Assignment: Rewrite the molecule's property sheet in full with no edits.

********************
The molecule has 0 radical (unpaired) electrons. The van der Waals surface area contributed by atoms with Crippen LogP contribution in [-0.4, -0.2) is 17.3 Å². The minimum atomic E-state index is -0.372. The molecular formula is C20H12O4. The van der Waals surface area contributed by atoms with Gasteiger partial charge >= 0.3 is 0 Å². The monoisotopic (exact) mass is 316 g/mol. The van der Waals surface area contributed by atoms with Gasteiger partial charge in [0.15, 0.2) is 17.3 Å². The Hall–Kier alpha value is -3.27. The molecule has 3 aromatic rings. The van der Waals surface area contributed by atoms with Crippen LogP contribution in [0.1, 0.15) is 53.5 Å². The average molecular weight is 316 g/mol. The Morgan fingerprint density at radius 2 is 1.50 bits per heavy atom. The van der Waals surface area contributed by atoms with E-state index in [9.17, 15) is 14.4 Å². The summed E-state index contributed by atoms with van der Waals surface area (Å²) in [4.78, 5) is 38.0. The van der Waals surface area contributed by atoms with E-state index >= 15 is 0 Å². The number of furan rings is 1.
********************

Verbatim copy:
The molecule has 0 radical (unpaired) electrons. The van der Waals surface area contributed by atoms with Crippen LogP contribution in [-0.4, -0.2) is 17.3 Å². The minimum atomic E-state index is -0.372. The molecular formula is C20H12O4. The van der Waals surface area contributed by atoms with Gasteiger partial charge >= 0.3 is 0 Å². The monoisotopic (exact) mass is 316 g/mol. The van der Waals surface area contributed by atoms with Gasteiger partial charge in [0.15, 0.2) is 17.3 Å². The Hall–Kier alpha value is -3.27. The molecule has 3 aromatic rings. The van der Waals surface area contributed by atoms with Crippen LogP contribution in [0.1, 0.15) is 53.5 Å². The average molecular weight is 316 g/mol. The Morgan fingerprint density at radius 2 is 1.50 bits per heavy atom. The van der Waals surface area contributed by atoms with E-state index in [9.17, 15) is 14.4 Å². The summed E-state index contributed by atoms with van der Waals surface area (Å²) in [4.78, 5) is 38.0. The van der Waals surface area contributed by atoms with E-state index >= 15 is 0 Å². The number of furan rings is 1.